In nonfiction, true and false appear to be a binary. But sentences can be true without being honest. If I were writing this series while employed by a political campaign, my boss would still expect me to write sentences that are true. To do otherwise risks the reputation of the campaign. A voter is likely to be offended by sentences they know to be false. A journalist might write about them as lies.

But as a campaign staffer, my boss, the voter and the journalist would all expect me to omit inconvenient facts from my sentences, and to craft each sentence to spin matters in the most favorable light. The campaign boss would push for more spin. The voter and the journalist would work to strip away the spin. 

spin: noun. give (a news story or other information) a particular interpretation, especially a favorable one.
Synonyms: slant, angle, twist, bias. 

New Oxford American Dictionary; Oxford American Writer’s Thesaurus

I might write this series as though I were working for the Democrats’ campaign, with a goal of persuading as many people as possible to vote Trump out of office. I might spin every Tweet and breaking news story, dig through related scandals and lies from the past four years, cherry-pick the juiciest examples, and crank out fodder for social media. But there are plenty of people doing that writing. Writing like that might be true, but it is not honest or interesting. And it is more unnecessary than ever. Trump has made the case for his removal plain.

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89 Days: Conspiracy

In college, I published a zine filled with writing on music and art, with essays from friends on their passions of the moment: cats, travel, ska, tea. Its manifesto called for supporting the artists in our midst and turning off corporate media.

Soon after one issue came out, I received a long handwritten letter from a stranger. He’d read the zine and believed I was the voice that his fringe movement was waiting for. He cited one story in particular as the reason he wrote.

I wrote the article in question quickly to fill up a blank space before going to press. In my recollection, it was unserious and possibly even funny. I intended it as satire. I remember little more than that. I like to imagine I was channeling the classes in literary criticism I was then growing to love. Perhaps it was a Marxist-feminist hypothesis about the tyranny of laundromats. I’m not sure I want to read it, but perhaps I’ll dig up a copy in the next 89 days. The part I do remember is the headline I ran above it: “conspiracy theory of the month.” 

Despite — or possibly because of — the headline, my correspondent took it seriously. His letter put a contemporary spin on what I now know is one of the oldest and most hateful conspiracy theories going: thinly veiled antisemitism blaming all the world’s problems on the banking system bankers and elite newspapers. 

Most people would probably call the guy a crank, crumple up the letter, toss it in the trash, and forget about it. But it haunted me. I’m still thinking about it two decades later. What makes someone so desperate for a glimmer of belief in a fringe idea?   

Yesterday I ran across Tanya Basu’s article in MIT Technology Review, “How to talk to conspiracy theorists—and still be kind.” In it, she looks at how we’re all susceptible to believing conspiracy theories, and offers tips from a patient online community devoted to talking people down from conspiracy theories, which are on the rise amid the isolation of Covid-19 shutdowns.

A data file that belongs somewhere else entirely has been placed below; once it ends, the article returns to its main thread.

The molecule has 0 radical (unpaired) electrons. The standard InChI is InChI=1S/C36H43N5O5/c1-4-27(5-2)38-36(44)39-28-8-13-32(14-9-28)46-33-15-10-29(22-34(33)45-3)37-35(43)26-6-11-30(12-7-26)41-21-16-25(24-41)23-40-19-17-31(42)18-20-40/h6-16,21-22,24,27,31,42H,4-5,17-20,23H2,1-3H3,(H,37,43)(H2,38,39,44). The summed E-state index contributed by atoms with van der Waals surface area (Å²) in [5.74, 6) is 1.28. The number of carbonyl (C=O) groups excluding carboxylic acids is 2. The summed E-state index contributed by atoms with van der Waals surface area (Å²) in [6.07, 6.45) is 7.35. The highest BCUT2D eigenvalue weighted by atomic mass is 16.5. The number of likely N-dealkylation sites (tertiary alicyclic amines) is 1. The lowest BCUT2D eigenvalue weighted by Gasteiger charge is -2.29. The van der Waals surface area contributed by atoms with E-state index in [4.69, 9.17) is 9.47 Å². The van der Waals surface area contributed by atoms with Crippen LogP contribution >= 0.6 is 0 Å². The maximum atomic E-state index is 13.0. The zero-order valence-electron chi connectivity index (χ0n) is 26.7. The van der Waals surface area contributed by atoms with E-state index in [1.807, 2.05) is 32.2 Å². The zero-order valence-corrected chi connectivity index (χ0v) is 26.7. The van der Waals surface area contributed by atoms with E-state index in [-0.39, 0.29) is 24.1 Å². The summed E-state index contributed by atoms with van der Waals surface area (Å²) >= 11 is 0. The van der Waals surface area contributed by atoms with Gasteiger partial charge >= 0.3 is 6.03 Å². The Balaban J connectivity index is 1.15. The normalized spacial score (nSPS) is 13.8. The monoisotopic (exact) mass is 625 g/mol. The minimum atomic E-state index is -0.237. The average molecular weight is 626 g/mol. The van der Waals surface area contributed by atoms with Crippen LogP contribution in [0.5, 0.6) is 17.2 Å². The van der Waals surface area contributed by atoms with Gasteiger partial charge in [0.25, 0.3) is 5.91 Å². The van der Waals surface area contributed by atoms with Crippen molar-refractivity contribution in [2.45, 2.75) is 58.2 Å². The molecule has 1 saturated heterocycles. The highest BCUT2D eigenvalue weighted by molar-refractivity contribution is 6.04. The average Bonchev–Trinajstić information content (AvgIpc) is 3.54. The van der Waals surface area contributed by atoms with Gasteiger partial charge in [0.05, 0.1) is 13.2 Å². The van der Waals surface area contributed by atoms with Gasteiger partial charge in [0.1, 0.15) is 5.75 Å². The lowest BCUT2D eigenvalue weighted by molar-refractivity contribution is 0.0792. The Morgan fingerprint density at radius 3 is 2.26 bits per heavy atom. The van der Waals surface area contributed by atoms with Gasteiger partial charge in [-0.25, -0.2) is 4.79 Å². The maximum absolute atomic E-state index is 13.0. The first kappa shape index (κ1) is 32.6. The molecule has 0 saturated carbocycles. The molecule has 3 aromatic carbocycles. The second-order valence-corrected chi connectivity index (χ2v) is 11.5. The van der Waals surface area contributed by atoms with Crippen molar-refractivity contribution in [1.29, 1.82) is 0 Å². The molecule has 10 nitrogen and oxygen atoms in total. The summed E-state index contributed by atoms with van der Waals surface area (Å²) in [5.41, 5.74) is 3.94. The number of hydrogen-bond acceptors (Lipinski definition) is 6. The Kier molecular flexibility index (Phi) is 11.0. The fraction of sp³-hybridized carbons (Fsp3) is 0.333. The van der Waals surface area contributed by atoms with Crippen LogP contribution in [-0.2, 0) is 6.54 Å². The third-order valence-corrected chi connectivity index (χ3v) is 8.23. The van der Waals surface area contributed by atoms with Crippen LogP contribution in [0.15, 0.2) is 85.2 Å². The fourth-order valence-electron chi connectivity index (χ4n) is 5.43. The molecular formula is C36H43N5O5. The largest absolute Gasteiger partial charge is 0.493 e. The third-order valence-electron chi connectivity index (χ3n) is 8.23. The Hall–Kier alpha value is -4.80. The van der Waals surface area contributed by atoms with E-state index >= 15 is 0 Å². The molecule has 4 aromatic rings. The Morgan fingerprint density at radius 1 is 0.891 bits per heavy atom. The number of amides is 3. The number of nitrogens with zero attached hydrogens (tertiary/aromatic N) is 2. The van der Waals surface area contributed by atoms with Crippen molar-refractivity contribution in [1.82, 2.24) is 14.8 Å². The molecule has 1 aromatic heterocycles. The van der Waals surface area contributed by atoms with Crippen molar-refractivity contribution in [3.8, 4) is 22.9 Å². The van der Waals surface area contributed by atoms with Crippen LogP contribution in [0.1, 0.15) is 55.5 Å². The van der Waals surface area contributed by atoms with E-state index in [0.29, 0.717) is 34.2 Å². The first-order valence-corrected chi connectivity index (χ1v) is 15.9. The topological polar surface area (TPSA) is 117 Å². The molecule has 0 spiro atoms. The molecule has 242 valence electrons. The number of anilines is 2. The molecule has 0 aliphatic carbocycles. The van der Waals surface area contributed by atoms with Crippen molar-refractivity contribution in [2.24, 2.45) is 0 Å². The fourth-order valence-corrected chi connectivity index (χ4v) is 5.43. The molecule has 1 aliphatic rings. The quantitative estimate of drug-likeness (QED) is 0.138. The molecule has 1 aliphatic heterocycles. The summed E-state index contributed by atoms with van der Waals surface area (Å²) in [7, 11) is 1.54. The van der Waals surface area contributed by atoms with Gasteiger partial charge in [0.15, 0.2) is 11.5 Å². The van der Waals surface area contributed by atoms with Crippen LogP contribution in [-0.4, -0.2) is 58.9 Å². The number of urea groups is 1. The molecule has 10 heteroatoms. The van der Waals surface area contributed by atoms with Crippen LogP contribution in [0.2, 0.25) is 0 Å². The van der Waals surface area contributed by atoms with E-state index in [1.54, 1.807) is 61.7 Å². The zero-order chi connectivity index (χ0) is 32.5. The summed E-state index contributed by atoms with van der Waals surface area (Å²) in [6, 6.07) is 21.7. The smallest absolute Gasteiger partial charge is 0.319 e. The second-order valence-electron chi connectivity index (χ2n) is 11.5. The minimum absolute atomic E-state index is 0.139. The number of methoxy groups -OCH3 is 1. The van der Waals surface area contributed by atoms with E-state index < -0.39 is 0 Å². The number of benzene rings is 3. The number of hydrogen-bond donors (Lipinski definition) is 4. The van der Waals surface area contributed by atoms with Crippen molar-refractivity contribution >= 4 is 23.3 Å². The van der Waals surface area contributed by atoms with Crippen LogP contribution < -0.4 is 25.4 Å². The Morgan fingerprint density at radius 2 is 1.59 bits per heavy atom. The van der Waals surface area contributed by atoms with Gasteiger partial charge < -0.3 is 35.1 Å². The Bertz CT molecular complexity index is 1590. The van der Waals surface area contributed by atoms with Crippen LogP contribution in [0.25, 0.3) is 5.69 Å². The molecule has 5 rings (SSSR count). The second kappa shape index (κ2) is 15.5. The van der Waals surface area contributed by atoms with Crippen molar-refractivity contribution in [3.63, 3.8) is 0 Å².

It’s very human and normal to believe in conspiracy theories. “Conspiracy theories resonate with us all, to some extent,” says Rob Brotherton, a psychologist who’s written two books on conspiracy theories and fake news. It’s a defense mechanism: we’re primed to be suspicious and afraid of things that can’t be explained.

Conspiracy theories are powerful in part because a cover-up is always part of the story — the idea that powerful people don’t want the “truth” to be told. For people stuck in a conspiratorial mindset, the institutions that use scientists and fact-checkers are themselves suspect; fake news. And so, they become more and more isolated, trusting fewer and fewer sources of information, and the friends who would point them to prominent sources. 

A kind debunker can spend days and weeks hand-holding to build a convincing fact-based argument using primary sources that the conspiracy believer will accept as true. It is hard work. And if it involves an important personal relationship, the risk might not be worth it. 

I wonder what I would say to the conspiracy letter writer today if he wrote to me. Would I have the patience to point out the flaws in his beliefs and come to a shared understanding? How long would it take? As the pandemic continues and election misinformation circulates, these skills seem in high demand. 

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90 Days: Lies

What is the difference between a fiction and a lie?

A fiction writer aims to tell a story that is believable even though you know it isn’t real. A liar also aims to tell a story that is believable, but they expect you to believe it is real. Their intention is to deceive rather than to entertain.    

When I woke up this morning knowing I’d write about lies today, I did not have to do much research to find one. My first read, Heather Cox Richardson’s Letters From An American (an inspiration for this series) detailed a lie necessitated by an earlier wave of Trump lies:

Trump’s insistence that mail-in voting will cause fraud and the “most corrupt election” in American history has apparently discouraged Republican voters from applying for ballots. Republican leaders are panicked.